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High-monounsaturated fatty acid diets lower both plasma cholesterol and triacylglycerol concentrations.
Am J Clin Nutr. 1999 Dec; 70(6):1009-15.AJ

Abstract

BACKGROUND

Low-fat diets increase plasma triacylglycerol and decrease HDL-cholesterol concentrations, thereby potentially adversely affecting cardiovascular disease (CVD) risk. High-monounsaturated fatty acid (MUFA), cholesterol-lowering diets do not raise triacylglycerol or lower HDL cholesterol, but little is known about how peanut products, a rich source of MUFAs, affect CVD risk.

OBJECTIVE

The present study compared the CVD risk profile of an Average American diet (AAD) with those of 4 cholesterol-lowering diets: an American Heart Association/National Cholesterol Education Program Step II diet and 3 high-MUFA diets [olive oil (OO), peanut oil (PO), and peanuts and peanut butter (PPB)].

DESIGN

A randomized, double-blind, 5-period crossover study design (n = 22) was used to examine the effects of the diets on serum lipids and lipoproteins: AAD [34% fat; 16% saturated fatty acids (SFAs), 11% MUFAs], Step II (25% fat; 7% SFAs, 12% MUFAs), OO (34% fat; 7% SFAs, 21% MUFAs), PO (34% fat; 7% SFAs, 17% MUFAs), and PPB (36% fat; 8% SFAs, 18% MUFAs).

RESULTS

The high-MUFA diets lowered total cholesterol by 10% and LDL cholesterol by 14%. This response was comparable with that observed for the Step II diet. Triacylglycerol concentrations were 13% lower in subjects consuming the high-MUFA diets and were 11% higher with the Step II diet than with the AAD. The high-MUFA diets did not lower HDL cholesterol whereas the Step II diet lowered it by 4% compared with the AAD. The OO, PO, and PPB diets decreased CVD risk by an estimated 25%, 16%, and 21%, respectively, whereas the Step II diet lowered CVD risk by 12%.

CONCLUSION

A high-MUFA, cholesterol-lowering diet may be preferable to a low-fat diet because of more favorable effects on the CVD risk profile.

Authors+Show Affiliations

Graduate Program in Nutrition, The Pennsylvania State University, University Park, PA 16802, USA. pmk3@psu.eduNo affiliation info availableNo affiliation info availableNo affiliation info availableNo affiliation info availableNo affiliation info availableNo affiliation info available

Pub Type(s)

Clinical Trial
Comparative Study
Journal Article
Randomized Controlled Trial
Research Support, Non-U.S. Gov't

Language

eng

PubMed ID

10584045

Citation

Kris-Etherton, P M., et al. "High-monounsaturated Fatty Acid Diets Lower Both Plasma Cholesterol and Triacylglycerol Concentrations." The American Journal of Clinical Nutrition, vol. 70, no. 6, 1999, pp. 1009-15.
Kris-Etherton PM, Pearson TA, Wan Y, et al. High-monounsaturated fatty acid diets lower both plasma cholesterol and triacylglycerol concentrations. Am J Clin Nutr. 1999;70(6):1009-15.
Kris-Etherton, P. M., Pearson, T. A., Wan, Y., Hargrove, R. L., Moriarty, K., Fishell, V., & Etherton, T. D. (1999). High-monounsaturated fatty acid diets lower both plasma cholesterol and triacylglycerol concentrations. The American Journal of Clinical Nutrition, 70(6), 1009-15.
Kris-Etherton PM, et al. High-monounsaturated Fatty Acid Diets Lower Both Plasma Cholesterol and Triacylglycerol Concentrations. Am J Clin Nutr. 1999;70(6):1009-15. PubMed PMID: 10584045.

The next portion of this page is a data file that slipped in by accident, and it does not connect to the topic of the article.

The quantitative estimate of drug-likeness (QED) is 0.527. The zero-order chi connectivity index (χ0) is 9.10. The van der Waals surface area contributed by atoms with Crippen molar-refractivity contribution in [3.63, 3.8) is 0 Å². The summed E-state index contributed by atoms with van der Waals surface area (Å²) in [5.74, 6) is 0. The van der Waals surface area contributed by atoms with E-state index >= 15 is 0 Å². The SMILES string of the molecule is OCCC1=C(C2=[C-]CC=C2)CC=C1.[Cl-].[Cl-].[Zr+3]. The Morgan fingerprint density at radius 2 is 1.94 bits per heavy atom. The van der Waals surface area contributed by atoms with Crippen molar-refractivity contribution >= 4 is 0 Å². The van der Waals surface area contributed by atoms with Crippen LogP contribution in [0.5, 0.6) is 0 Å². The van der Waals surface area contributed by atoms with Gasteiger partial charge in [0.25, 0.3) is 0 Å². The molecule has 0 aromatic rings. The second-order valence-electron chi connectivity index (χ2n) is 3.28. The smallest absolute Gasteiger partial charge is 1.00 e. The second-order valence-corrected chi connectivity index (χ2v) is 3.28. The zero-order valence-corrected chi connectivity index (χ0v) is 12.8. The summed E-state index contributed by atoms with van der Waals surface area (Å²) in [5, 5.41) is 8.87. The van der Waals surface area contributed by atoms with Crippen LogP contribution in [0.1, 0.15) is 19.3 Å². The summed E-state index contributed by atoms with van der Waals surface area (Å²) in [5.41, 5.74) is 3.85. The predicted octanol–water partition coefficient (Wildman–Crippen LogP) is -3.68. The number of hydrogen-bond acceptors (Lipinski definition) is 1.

* Article titles in AMA citation format should be in sentence-case
TY - JOUR T1 - High-monounsaturated fatty acid diets lower both plasma cholesterol and triacylglycerol concentrations. AU - Kris-Etherton,P M, AU - Pearson,T A, AU - Wan,Y, AU - Hargrove,R L, AU - Moriarty,K, AU - Fishell,V, AU - Etherton,T D, PY - 1999/12/3/pubmed PY - 1999/12/3/medline PY - 1999/12/3/entrez SP - 1009 EP - 15 JF - The American journal of clinical nutrition JO - Am J Clin Nutr VL - 70 IS - 6 N2 - BACKGROUND: Low-fat diets increase plasma triacylglycerol and decrease HDL-cholesterol concentrations, thereby potentially adversely affecting cardiovascular disease (CVD) risk. High-monounsaturated fatty acid (MUFA), cholesterol-lowering diets do not raise triacylglycerol or lower HDL cholesterol, but little is known about how peanut products, a rich source of MUFAs, affect CVD risk. OBJECTIVE: The present study compared the CVD risk profile of an Average American diet (AAD) with those of 4 cholesterol-lowering diets: an American Heart Association/National Cholesterol Education Program Step II diet and 3 high-MUFA diets [olive oil (OO), peanut oil (PO), and peanuts and peanut butter (PPB)]. DESIGN: A randomized, double-blind, 5-period crossover study design (n = 22) was used to examine the effects of the diets on serum lipids and lipoproteins: AAD [34% fat; 16% saturated fatty acids (SFAs), 11% MUFAs], Step II (25% fat; 7% SFAs, 12% MUFAs), OO (34% fat; 7% SFAs, 21% MUFAs), PO (34% fat; 7% SFAs, 17% MUFAs), and PPB (36% fat; 8% SFAs, 18% MUFAs). RESULTS: The high-MUFA diets lowered total cholesterol by 10% and LDL cholesterol by 14%. This response was comparable with that observed for the Step II diet. Triacylglycerol concentrations were 13% lower in subjects consuming the high-MUFA diets and were 11% higher with the Step II diet than with the AAD. The high-MUFA diets did not lower HDL cholesterol whereas the Step II diet lowered it by 4% compared with the AAD. The OO, PO, and PPB diets decreased CVD risk by an estimated 25%, 16%, and 21%, respectively, whereas the Step II diet lowered CVD risk by 12%. CONCLUSION: A high-MUFA, cholesterol-lowering diet may be preferable to a low-fat diet because of more favorable effects on the CVD risk profile. SN - 0002-9165 UR - https://www.unboundmedicine.com/medline/citation/10584045/High_monounsaturated_fatty_acid_diets_lower_both_plasma_cholesterol_and_triacylglycerol_concentrations_ DB - PRIME DP - Unbound Medicine ER -